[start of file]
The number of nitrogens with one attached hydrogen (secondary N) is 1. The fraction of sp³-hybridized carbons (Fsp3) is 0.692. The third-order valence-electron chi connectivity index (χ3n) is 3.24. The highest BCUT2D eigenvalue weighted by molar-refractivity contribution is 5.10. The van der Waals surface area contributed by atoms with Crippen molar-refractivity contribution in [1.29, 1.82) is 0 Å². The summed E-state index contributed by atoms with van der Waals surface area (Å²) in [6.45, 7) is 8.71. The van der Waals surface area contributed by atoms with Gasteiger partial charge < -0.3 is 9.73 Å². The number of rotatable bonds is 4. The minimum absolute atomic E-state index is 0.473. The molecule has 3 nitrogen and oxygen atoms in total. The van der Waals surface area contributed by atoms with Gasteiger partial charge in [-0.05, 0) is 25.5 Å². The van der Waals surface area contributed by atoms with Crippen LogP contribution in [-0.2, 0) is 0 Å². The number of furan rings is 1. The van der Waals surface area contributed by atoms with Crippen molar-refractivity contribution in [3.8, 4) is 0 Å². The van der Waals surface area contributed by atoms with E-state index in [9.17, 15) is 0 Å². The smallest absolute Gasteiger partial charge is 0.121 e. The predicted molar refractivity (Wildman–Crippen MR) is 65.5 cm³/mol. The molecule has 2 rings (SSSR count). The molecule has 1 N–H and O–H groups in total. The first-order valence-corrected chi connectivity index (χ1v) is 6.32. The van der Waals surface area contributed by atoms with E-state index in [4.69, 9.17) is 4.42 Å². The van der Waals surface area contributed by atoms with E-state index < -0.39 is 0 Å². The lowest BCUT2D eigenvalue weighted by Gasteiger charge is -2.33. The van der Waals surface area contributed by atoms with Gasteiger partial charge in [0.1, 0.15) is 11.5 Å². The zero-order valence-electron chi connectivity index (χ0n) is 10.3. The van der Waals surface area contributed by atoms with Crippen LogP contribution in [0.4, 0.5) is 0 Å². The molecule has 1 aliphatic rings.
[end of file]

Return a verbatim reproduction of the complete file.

The number of nitrogens with one attached hydrogen (secondary N) is 1. The fraction of sp³-hybridized carbons (Fsp3) is 0.692. The third-order valence-electron chi connectivity index (χ3n) is 3.24. The highest BCUT2D eigenvalue weighted by molar-refractivity contribution is 5.10. The van der Waals surface area contributed by atoms with Crippen molar-refractivity contribution in [1.29, 1.82) is 0 Å². The summed E-state index contributed by atoms with van der Waals surface area (Å²) in [6.45, 7) is 8.71. The van der Waals surface area contributed by atoms with Gasteiger partial charge < -0.3 is 9.73 Å². The number of rotatable bonds is 4. The minimum absolute atomic E-state index is 0.473. The molecule has 3 nitrogen and oxygen atoms in total. The van der Waals surface area contributed by atoms with Gasteiger partial charge in [-0.05, 0) is 25.5 Å². The van der Waals surface area contributed by atoms with Crippen LogP contribution in [-0.2, 0) is 0 Å². The number of furan rings is 1. The van der Waals surface area contributed by atoms with Crippen molar-refractivity contribution in [3.8, 4) is 0 Å². The van der Waals surface area contributed by atoms with E-state index in [9.17, 15) is 0 Å². The smallest absolute Gasteiger partial charge is 0.121 e. The predicted molar refractivity (Wildman–Crippen MR) is 65.5 cm³/mol. The molecule has 2 rings (SSSR count). The molecule has 1 N–H and O–H groups in total. The first-order valence-corrected chi connectivity index (χ1v) is 6.32. The van der Waals surface area contributed by atoms with E-state index in [4.69, 9.17) is 4.42 Å². The van der Waals surface area contributed by atoms with E-state index < -0.39 is 0 Å². The lowest BCUT2D eigenvalue weighted by Gasteiger charge is -2.33. The van der Waals surface area contributed by atoms with Gasteiger partial charge in [0.1, 0.15) is 11.5 Å². The zero-order valence-electron chi connectivity index (χ0n) is 10.3. The van der Waals surface area contributed by atoms with Crippen LogP contribution in [0.4, 0.5) is 0 Å². The molecule has 1 aliphatic rings.